Findings reflect the responses of 1915 youth in the 13 to 18 age range.
On a scale of 0 to 10 on how close youth were to living their best possible life, a rating of 8 or higher was considered high. In Halton, 28% of youth reported high levels of life satisfaction.
Among the 18% who reported having a diagnosed mood or anxiety disorder, anxiety disorders were more frequent than mood disorders.
Youth in the 16 to 18 age range (compared to youth in the 13 to 15 age range), girls and nonbinary youth (as compared to boys), and youth who did not rate their mental health as very good or excellent were more likely to report having a diagnosed mood or anxiety disorder. Youth identifying as Indigenous were also more likely to report having a diagnosed mood or anxiety disorder. Immigrant youth were less likely to report a mental health diagnosis, independently of their age, gender, or time living in Canada.
While the survey did not include a full questionnaire on symptoms that could be indicative of a mental health diagnosis, youth did report symptoms they experienced in their daily lives.
In Canada, in 2020, just over 1 in 10 youth aged 12 to 17 evaluated that their days were quite a bit or extremely stressful . In Halton, a little over 3 in 10 youth reported experiencing this level of stress in their lives.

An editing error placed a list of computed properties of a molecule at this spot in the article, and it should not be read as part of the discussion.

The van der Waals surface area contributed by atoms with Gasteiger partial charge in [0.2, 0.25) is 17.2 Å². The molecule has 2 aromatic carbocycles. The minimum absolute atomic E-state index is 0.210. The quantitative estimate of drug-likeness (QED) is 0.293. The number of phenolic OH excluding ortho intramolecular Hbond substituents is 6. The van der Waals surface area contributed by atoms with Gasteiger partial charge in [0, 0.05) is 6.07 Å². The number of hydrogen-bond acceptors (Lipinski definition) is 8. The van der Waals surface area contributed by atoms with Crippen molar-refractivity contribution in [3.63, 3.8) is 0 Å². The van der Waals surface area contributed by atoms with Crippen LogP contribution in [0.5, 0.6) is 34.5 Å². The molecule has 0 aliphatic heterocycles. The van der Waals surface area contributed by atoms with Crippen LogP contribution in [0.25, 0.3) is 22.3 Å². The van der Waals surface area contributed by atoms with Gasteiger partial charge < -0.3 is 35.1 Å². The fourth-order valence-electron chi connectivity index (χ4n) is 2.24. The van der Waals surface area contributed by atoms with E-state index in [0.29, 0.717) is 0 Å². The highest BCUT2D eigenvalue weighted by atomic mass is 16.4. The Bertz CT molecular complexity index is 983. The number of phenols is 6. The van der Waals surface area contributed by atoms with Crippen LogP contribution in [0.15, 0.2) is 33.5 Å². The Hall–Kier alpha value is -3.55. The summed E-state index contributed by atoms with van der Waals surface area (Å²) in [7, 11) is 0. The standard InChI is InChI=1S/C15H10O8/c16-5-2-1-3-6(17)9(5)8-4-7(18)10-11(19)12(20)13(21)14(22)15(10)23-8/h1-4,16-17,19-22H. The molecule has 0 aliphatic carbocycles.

Youth’s perception of mental health services varied. Youth diagnosed with a mood or anxiety disorder were more likely to rate quality and accessibility of services as poor or fair (independent of gender or age). Girls, regardless of having a mental health diagnosis, were also more likely to give lower ratings to quality and accessibility of mental health services. Youth identifying as Indigenous, newcomer youth living in Canada for 5 years or less, and youth who rated their mental health as very good or excellent were less likely to give lower ratings to mental health services’ quality and accessibility (independently of having a diagnosed mood or anxiety disorder).
Young people living in Halton Hills were less likely to rate the quality or accessibility of services as very good or excellent, compared to the other three municipalities
Note: The ratings on perceived quality and accessibility of mental health services cannot be linked to service use, as this survey did not measure previous use of mental health services or the types of mental health services they may or may not have used. This indicator provides insight into how easy or difficult youth believe it may be to access high-quality mental health care.
The Story Behind the Numbers →